Urethral prolapse is a slipping down or protrusion of the urethra into the vagina. This disorder is also referred to as urethrocele. It occurs when two layers of urethra, a vascular tissue and a mucous membrane, separate from one another. This disorder is a rare medical condition that is more likely to occur in elderly women. Statistics also shows that it is more common in Afro-American women.
Causes of urethral prolapse disorder are not clear. It is considered that it occurs due to the weakening of tissues and pelvic muscles and its inability to hold the urethra. This condition may be also caused by childbirth, as a child can damage tissues while moving through the vagina. But it may also occur in children due to congenital tissue weakness. There are two types of the prolapse depending on its cause: prepubertal and postmenopausal. In postmenopausal women it is caused by natural weakening of muscle tissues.
Conditions that increase pressure inside the bladder, like constipation, obesity or coughing can also provoke the prolapse. Other hypothetical causes include neuromuscular disorders, urethral malposition and different traumas.
Urethral prolapses usually run asymptomatic. In some cases urinary frequency, stress incontinence (a condition when a person cannot control the bladder) and difficulties in emptying the bladder may be experienced. Pain while sexual intercourse may also occur. Vaginal bleeding is experienced in rare cases, while blood in the urine, or hematuria, is not common. In children parents may notice blood in the underwear.
However, the symptoms are mild, so patients often neglect these symptoms or confuse them with other urethral disorders, like urethritis.
Urethral prolapse is difficult to reveal as it often passes asymptomatic. Physical examination shows a protruding from the vaginal wall. Cystourethroscopy is performed in order to confirm or preclude the diagnosis.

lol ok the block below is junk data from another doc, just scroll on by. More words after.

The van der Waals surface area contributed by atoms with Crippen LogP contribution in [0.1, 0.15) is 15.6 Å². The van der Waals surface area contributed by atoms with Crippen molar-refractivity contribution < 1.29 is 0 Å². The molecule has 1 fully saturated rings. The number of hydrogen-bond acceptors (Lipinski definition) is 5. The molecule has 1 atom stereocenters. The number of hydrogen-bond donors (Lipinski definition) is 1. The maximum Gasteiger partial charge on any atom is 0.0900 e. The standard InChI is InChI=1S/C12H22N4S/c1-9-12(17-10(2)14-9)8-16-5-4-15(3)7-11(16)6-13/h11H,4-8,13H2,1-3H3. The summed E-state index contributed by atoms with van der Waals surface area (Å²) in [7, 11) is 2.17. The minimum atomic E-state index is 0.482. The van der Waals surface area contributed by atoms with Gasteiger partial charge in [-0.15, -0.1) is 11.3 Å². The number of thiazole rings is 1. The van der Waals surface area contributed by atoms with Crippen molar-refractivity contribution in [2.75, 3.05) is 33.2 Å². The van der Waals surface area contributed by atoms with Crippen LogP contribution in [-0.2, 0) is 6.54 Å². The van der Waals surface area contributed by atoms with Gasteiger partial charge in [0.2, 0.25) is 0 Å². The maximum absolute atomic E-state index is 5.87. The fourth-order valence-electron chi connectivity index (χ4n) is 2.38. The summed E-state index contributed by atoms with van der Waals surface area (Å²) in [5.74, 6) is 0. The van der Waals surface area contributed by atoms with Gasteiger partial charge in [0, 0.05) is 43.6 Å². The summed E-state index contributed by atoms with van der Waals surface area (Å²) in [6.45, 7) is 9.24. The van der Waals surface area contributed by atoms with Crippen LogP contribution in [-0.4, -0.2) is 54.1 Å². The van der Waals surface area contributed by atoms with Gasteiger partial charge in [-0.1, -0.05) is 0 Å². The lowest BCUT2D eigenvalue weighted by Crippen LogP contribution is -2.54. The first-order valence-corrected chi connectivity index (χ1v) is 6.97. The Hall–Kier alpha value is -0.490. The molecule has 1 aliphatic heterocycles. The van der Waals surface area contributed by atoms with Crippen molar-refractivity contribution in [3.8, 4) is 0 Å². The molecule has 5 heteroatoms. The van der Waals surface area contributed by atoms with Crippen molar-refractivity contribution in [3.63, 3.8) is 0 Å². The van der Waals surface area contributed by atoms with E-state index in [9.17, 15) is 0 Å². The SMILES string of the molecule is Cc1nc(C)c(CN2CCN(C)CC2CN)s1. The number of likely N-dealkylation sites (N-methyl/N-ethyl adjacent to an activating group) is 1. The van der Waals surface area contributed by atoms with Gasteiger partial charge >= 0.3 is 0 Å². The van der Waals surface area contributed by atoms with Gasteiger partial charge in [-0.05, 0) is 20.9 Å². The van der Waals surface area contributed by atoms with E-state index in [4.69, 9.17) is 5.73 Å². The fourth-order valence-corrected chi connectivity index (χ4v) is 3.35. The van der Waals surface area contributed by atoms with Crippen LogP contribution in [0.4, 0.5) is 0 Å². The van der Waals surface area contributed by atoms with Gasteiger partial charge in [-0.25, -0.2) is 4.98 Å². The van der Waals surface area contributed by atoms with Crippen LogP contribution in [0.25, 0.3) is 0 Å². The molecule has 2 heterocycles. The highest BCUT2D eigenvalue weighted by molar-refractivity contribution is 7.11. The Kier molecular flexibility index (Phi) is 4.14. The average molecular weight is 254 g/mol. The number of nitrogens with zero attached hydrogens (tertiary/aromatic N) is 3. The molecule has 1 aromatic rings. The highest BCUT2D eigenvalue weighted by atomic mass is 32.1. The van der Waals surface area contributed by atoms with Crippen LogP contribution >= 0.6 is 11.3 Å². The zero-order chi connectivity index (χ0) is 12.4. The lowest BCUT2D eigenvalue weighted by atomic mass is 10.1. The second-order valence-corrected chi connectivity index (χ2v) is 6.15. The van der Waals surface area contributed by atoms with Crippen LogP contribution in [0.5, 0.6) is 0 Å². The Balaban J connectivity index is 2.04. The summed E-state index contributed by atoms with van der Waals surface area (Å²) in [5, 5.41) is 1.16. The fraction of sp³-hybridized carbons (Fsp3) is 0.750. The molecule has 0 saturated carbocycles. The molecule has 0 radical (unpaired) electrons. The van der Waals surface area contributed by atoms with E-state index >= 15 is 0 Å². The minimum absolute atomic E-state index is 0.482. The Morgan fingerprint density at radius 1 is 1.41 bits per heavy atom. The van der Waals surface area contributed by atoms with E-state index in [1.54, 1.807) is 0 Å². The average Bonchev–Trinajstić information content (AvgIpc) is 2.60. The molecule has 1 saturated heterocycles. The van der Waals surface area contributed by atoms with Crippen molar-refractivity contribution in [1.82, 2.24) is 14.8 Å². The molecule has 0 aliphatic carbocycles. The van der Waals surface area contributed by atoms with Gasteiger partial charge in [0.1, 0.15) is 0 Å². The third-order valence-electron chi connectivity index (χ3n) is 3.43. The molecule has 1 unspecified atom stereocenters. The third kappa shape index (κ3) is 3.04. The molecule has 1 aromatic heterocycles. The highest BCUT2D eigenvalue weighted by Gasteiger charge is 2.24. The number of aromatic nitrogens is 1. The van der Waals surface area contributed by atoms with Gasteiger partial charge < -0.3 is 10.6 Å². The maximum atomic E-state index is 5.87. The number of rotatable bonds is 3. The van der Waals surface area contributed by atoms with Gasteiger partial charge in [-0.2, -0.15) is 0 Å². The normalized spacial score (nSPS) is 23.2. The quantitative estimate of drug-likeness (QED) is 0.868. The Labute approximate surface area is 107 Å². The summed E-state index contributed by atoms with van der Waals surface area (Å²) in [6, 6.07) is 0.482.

Topical estrogen creams are applied with a cotton swab for relieving a prolapse and its symptoms, but they are not efficient for its curing.
Urethral prolapse may be treated only with surgical intervention. The goal of treatment is to reattach the urethra to the bladder or to remove prolapsed tissues. The surgery is done in case if the symptoms cannot be managed. Medications are prescribed in order to prevent or treat infections until the surgery is done. Sitz baths are recommended for more effective healing. Irritants like strong soaps should be avoided.
Urethral prolapse is not life-threatening, but it may cause a range of complications that can make it difficult to perform everyday activities. This medical condition often passes asymptomatic, that’s why in most cases it is left untreated for a long time and then causes a range of complication. The most common complication is cystitis. Besides, prolapse is often accompanied with cystoceles, kidney disorders and infections.
Urethral prolapse may recur even after surgical treatment. To prevent its relapse you should:
- avoid cough by treating it with syrups or medications;
- prevent constipations by eating foods containing fibre or taking medications;
- avoid irritants like bubble baths and strong soaps.
Although these measured are possible to take at home, you should not neglect doctor’s consultations, as only he can reveal the disease and choose the appropriate treatment.
These articles can be used for informational purposes only. To get an accurate diagnosis consult your doctor!
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